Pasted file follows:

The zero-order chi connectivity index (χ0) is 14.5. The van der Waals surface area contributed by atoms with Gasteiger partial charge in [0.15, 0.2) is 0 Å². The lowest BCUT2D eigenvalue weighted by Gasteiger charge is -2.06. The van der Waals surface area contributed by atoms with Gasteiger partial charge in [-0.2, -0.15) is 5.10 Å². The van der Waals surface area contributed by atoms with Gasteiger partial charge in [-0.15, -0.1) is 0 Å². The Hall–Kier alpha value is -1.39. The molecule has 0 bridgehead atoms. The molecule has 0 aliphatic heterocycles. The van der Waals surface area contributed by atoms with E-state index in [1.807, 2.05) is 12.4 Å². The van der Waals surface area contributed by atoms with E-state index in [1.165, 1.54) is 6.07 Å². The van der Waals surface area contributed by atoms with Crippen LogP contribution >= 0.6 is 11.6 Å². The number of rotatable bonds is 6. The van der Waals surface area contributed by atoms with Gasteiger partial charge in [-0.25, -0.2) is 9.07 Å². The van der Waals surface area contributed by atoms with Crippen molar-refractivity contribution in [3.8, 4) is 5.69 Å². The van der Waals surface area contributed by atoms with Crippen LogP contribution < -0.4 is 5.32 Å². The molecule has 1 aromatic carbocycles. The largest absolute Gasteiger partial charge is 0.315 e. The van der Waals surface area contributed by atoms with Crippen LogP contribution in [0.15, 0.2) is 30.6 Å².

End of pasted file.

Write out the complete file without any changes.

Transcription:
The zero-order chi connectivity index (χ0) is 14.5. The van der Waals surface area contributed by atoms with Gasteiger partial charge in [0.15, 0.2) is 0 Å². The lowest BCUT2D eigenvalue weighted by Gasteiger charge is -2.06. The van der Waals surface area contributed by atoms with Gasteiger partial charge in [-0.2, -0.15) is 5.10 Å². The van der Waals surface area contributed by atoms with Gasteiger partial charge in [-0.15, -0.1) is 0 Å². The Hall–Kier alpha value is -1.39. The molecule has 0 bridgehead atoms. The molecule has 0 aliphatic heterocycles. The van der Waals surface area contributed by atoms with E-state index in [1.807, 2.05) is 12.4 Å². The van der Waals surface area contributed by atoms with E-state index in [1.165, 1.54) is 6.07 Å². The van der Waals surface area contributed by atoms with Crippen LogP contribution >= 0.6 is 11.6 Å². The number of rotatable bonds is 6. The van der Waals surface area contributed by atoms with Gasteiger partial charge in [-0.25, -0.2) is 9.07 Å². The van der Waals surface area contributed by atoms with Crippen molar-refractivity contribution in [3.8, 4) is 5.69 Å². The van der Waals surface area contributed by atoms with Crippen LogP contribution < -0.4 is 5.32 Å². The molecule has 1 aromatic carbocycles. The largest absolute Gasteiger partial charge is 0.315 e. The van der Waals surface area contributed by atoms with Crippen LogP contribution in [0.15, 0.2) is 30.6 Å².